While dining at the restaurant at the end of the universe, a waiter asks the above question of Arther Dent (the last earth man in existence.. kinda). As my fellow fans of Douglas Adams' comedy SyFy series The Hitchhiker's Guide to the Galaxy will recall the waiter was referring to the fact that in order to clinch the debate of the morality of eating other animals scientists had genetically engineered special cows who not only wanted to be eaten, but who were given voices in order that they be able to actually say so.
Which brings us to this stirringly dumbfounding article I came across during my morning coffee. The article is a quick read and poses the question - 'if we have the ability to remove the suffering of animals via genetic engineering do we not then have a moral obligation to do so?'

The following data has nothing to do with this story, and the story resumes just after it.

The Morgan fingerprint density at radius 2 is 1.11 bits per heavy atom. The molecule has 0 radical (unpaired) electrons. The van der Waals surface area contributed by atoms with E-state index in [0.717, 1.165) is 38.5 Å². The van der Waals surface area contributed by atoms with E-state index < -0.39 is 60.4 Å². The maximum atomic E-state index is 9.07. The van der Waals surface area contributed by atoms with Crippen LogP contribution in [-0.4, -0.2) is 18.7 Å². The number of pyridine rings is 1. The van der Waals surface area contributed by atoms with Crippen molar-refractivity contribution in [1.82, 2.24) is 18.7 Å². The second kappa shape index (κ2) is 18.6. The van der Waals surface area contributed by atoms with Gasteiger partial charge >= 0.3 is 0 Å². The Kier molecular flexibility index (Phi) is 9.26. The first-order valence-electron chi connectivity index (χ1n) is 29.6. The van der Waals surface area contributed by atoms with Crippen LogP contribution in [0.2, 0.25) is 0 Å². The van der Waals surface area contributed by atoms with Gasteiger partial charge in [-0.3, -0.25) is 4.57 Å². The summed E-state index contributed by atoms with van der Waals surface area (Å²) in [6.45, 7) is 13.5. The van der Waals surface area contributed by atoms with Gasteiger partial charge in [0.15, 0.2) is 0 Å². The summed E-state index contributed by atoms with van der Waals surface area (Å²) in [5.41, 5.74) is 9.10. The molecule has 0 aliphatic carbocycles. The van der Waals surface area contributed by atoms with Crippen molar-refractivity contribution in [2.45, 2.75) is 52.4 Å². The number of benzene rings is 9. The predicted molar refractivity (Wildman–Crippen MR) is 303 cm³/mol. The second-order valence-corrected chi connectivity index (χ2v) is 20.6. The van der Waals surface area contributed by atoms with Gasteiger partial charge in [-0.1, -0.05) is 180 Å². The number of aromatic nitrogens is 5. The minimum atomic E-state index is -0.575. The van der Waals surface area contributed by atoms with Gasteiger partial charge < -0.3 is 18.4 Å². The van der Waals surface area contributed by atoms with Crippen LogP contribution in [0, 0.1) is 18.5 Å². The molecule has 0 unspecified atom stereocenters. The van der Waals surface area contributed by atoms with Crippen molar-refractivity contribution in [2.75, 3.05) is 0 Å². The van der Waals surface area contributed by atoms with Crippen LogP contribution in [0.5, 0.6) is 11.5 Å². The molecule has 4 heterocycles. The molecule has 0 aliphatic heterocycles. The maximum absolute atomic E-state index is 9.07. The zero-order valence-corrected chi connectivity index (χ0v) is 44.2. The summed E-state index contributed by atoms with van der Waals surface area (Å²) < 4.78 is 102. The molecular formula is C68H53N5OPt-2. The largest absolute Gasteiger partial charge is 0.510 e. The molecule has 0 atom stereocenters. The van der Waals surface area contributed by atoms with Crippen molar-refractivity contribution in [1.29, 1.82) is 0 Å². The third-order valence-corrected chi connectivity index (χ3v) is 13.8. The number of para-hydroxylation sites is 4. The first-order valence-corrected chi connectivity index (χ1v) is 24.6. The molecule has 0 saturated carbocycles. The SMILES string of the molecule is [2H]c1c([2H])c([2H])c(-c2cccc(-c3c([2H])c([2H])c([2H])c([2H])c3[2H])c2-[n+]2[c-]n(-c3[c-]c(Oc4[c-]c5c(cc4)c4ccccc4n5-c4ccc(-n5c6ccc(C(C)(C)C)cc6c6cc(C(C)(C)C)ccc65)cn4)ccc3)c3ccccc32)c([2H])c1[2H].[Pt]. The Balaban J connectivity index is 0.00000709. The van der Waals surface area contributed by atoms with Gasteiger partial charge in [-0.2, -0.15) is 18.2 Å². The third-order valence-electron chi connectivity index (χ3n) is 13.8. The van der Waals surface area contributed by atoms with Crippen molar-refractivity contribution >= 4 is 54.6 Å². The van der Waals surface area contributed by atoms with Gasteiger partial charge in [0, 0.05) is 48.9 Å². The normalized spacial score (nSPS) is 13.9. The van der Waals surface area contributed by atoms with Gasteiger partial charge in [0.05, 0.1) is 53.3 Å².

Cage raised chickens often have parts of their beaks removed to prevent them from pecking their neighbors to death, would not it be better if the chickens could be made not to feel the pain this undoubtedly causes? Isn't it better if the cow you're going to eat walks out to your table and amiably chats with you for a while about which parts of his flanks are getting the most tender?
My response is not the horror and salad-demanding outrage that Arther Dent felt, but more an eye-rolling Kif-like sigh. Genetically engineering something to want to be eaten solves no debate in the minds of vegetarians (or their Hezbollah-like splinter faction, the vegans [to rip a line off from Anthony Bourdaine]) because their objections are often moral and empathetic in nature, having more to do with a need to be moral demigods of the animal kingdom than actually harming animals.